Quick blog post to celebrate making a fan of automation during an exchange I had with someone at work today.
In the past, we used to have some pretty painful deployments. Especially in a highly regulated industry where I usually work. There is a very large brick wall between developers and production for absolutely every application. Even typos take an act of Congress to get fixed. Along comes Team Foundation Server (TFS) which is used mostly for source control, though we have been evangelizing the bliss that is automated builds, sonarQube scans, and of course the automation of releases.
I’ve made it a policy that any project I’m involved in include the ability to be able to utilize automation through the entire delivery pipeline, without having to get an entire team together just to push a change. I’m a firm believer in continuous deployment pipelines and that only happens through automation.
- Last week we pushed a new web application into production. Fully automated.
- This morning one of the end users noticed a typo (it happens) and sent an email to the dev team about it.
- Bug created, code checked out, change made. Checked in the code associated to the bug fix and we watched it run through the lower SDLC environments.
- Pushed the approval for the production gate and watched the icons go from blue to green.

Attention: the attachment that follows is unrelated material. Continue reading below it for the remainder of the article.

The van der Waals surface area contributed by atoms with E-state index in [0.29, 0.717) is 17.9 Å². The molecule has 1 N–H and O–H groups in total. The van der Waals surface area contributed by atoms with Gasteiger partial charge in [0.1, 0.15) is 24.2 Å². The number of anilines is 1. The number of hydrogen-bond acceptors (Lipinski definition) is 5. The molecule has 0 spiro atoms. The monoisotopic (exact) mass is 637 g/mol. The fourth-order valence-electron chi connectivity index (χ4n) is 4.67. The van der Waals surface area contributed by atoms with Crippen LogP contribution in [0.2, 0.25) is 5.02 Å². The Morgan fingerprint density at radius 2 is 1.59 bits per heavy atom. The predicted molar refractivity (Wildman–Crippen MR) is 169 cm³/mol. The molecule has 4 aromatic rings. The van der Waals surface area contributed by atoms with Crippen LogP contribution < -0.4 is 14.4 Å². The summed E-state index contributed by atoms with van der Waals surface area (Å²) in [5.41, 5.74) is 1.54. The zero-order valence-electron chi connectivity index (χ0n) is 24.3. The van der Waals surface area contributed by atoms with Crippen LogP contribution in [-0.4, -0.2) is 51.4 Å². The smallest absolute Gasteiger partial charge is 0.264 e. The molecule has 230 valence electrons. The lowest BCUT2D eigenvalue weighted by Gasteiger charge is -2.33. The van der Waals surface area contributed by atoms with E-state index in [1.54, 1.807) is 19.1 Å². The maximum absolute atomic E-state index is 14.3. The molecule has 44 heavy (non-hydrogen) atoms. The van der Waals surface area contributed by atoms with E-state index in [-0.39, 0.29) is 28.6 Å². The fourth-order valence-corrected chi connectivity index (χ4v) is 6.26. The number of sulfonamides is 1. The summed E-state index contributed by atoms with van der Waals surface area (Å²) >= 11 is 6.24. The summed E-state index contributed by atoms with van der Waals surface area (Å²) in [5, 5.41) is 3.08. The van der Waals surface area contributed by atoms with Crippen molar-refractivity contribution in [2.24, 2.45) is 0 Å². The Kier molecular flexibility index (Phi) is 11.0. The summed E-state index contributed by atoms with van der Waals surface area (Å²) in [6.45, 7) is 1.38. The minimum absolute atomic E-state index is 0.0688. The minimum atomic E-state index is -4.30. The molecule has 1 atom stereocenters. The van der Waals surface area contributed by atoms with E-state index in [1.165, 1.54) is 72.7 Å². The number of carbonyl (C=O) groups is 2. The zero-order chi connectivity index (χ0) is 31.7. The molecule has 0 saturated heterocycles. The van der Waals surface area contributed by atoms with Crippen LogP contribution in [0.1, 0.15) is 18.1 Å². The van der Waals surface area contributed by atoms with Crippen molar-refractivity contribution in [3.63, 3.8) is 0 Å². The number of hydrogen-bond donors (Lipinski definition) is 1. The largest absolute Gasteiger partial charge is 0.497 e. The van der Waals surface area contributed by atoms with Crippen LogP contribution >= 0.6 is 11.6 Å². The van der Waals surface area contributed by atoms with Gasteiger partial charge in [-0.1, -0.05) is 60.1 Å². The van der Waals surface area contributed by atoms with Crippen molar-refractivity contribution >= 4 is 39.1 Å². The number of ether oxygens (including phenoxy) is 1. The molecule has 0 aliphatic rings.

- It was awesome.
Total time from bug first reported until we had the fix in production was less than an hour.
Business who was used to the old process was completely amazed we got it done so quickly and assumed we had pulled some major strings as a special favor to them. Big win and new fans there.
Developer who had to deal with the old process was equally in awe. “OMG, that is so much better than how we used to do it.” Now wants every project they work on to have automated delivery pipelines as well. Raving fan now created there.
And audit will be extremely happy because we can show them all the copious logs and traceability generated by using and automated process to track a change in production all the way back to the original bug submission complete with the user’s email attached to the bug report.
So today was a feather in the cap for those of us evangelizing automation and growing our devOps culture.